Trump's Russia collision ... in Venezuela

Trump's Russia collision ... in Venezuela
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Some say collusion. Some say collision.

While Congress and the White House are playing tit-for-tat over border security and the wall, it’s possible that President TrumpDonald John TrumpPence: It's not a "foregone conclusion" that lawmakers impeach Trump FBI identifies Pensacola shooter as Saudi Royal Saudi Air Force second lieutenant Trump calls Warren 'Pocahontas,' knocks wealth tax MORE may have launched a strategy that will do infinitely more for America’s southern border security and drug interdiction than anything currently conceived of or discussed by Congress and the media.


The White House is actively leading a high-stakes, global effort to displace the fraudulently elected and disastrous Nicolás Maduro regime and replace it with the arguably elected Juan Guaidó.

From a strategic perspective, this risky move may prove to be a master stroke in foreign policy strategy.

Russia, Cuba and, to some degree, Venezuela’s major creditor, China, have been using Venezuela as a platform for expanding their strategic interests in the hemisphere.

Cuba reportedly has an estimated 20,000 agents in Venezuela, supporting the police state, supporting drug (and terrorist) smuggling routes to the United States, attempting to disrupt democratic politics elsewhere in Latin America, and, of course, reportedly taking a cut of whatever profits from oil production are still left after the rampant corruption in Venezuela.

Russia has seen Venezuela as a new strategic military base in the Western Hemisphere, and there were recent indications that Venezuela had agreed to allow Russia to develop La Orchila Island as a Caribbean base that could support a White Swan strategic nuclear bomber force within short reach of the United States — read: potential Cuban Missile Crisis #2.

Of course, Russia always is on the lookout for strategic Caribbean threats to the United States as leverage against Western strategic expansion in Eastern Europe and the former Soviet States. But it appears that Vladimir PutinVladimir Vladimirovich PutinGOP senators request interview with former DNC contractor to probe possible Ukraine ties We have now reached a code red moment in American democracy Jane Harman: NATO must use its brain cells to battle these threats MORE may have overplayed his hand in Venezuela last year and that may have been an additional factor pushing the White House to move now against Maduro.

In addition, if Russia lost influence in Venezuela, they could not team up to influence oil production and pricing policies that keep both Russia and Venezuela (and Iran) afloat. Replacing Maduro would be a huge strategic loss to Russia, Venezuela and Iran, and put a large dent in drug and terrorist activities in the Western Hemisphere.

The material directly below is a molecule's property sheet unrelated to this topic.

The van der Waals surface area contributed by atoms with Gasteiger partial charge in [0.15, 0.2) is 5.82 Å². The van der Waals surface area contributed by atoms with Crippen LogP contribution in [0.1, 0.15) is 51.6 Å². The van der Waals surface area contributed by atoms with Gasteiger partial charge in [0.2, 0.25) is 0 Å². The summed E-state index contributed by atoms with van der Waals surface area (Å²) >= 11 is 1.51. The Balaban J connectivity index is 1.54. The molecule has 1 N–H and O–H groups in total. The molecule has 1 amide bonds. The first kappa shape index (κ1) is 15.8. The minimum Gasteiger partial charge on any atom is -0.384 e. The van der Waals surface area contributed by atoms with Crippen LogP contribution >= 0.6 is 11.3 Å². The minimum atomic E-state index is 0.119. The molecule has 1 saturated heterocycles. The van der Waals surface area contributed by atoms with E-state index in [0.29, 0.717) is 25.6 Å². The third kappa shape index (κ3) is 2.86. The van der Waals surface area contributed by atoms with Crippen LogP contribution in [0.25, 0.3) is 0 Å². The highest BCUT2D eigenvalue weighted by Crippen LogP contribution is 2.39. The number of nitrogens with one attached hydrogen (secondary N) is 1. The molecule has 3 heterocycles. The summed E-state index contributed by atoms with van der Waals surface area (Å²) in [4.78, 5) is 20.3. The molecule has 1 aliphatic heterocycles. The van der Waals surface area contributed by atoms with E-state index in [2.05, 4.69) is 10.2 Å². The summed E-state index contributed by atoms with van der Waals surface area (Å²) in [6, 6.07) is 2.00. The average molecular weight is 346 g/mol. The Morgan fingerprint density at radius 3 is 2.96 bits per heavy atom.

Finally, of course, the policies of Hugo Chavez and Maduro, partially engineered and fully supported by Russia and Cuba, have moved Venezuela from one of the most successful Latin American developing countries 25 years ago to the pit of misery it is today. Trump’s moves may begin to reverse that and create hope in the region.

It is a huge irony that, as the White House executes what may be a brilliant foreign policy strategy that cuts to the heart of Russia’s strategy against the United States and Western Hemisphere, the Democratic leaders in Congress, and many in the media, continue to brand Trump as an agent of Russia.

It is an equal irony that on the global map of the many countries supporting the White House in moving against the illegal, disastrous regime in Venezuela, our NATO allies are sitting on the sidelines. Arguably, NATO would be a huge beneficiary since undercutting Russia’s Caribbean strategy removes a point of leverage used by Putin to stop the United States from supporting the defense of Eastern Europe, the former Soviet Republics, and ultimately, Western Europe.

Trump unquestionably has been rude to our NATO allies, but perhaps he was not wrong to press them a little harder to accept their own responsibilities in defending themselves against Russian aggression.

U.S. news of late has been consumed by the border security issues and the investigations into collusion with Russia. The aggressive White House policies on Venezuela create a huge collision with Russia, rather than collusion. It is a continuation of White House policy to confront Russia on all fronts:

  • Continued pressure on Putin’s cronies through expanded enforcement of the Magnitsky Act (the real nature of the Donald Trump Jr.’s meeting with Russians during the 2016 campaign was to have Putin representatives beg Trump to remove those sanctions);
  • Expanded NATO budget to deal with potential Russian incursions in Europe;
  • Undercut Russia’s strategy to support North Korea;

  • Confronted Russia’s strategic and OPEC ally, Iran; and

  • Expanded the Department of Defense budget to address increased Russian military threats.

And now, potentially, blowing up Russia’s Western Hemisphere strategy. And it’s a political two-fer since it goes a long way toward strengthening border security for the United States.

Some days the president’s style makes him hard to appreciate. On the other hand, it is in the best interest of the country to look at his results — and this week he may be doing something huge.

Grady Means is a writer and retired corporate strategy consultant. He consulted to the Venezuelan government in the early 1990s to privatize communications systems and strengthen capital markets as a support to democratic institutions. He was special assistant to Vice President Nelson Rockefeller in the Ford White House.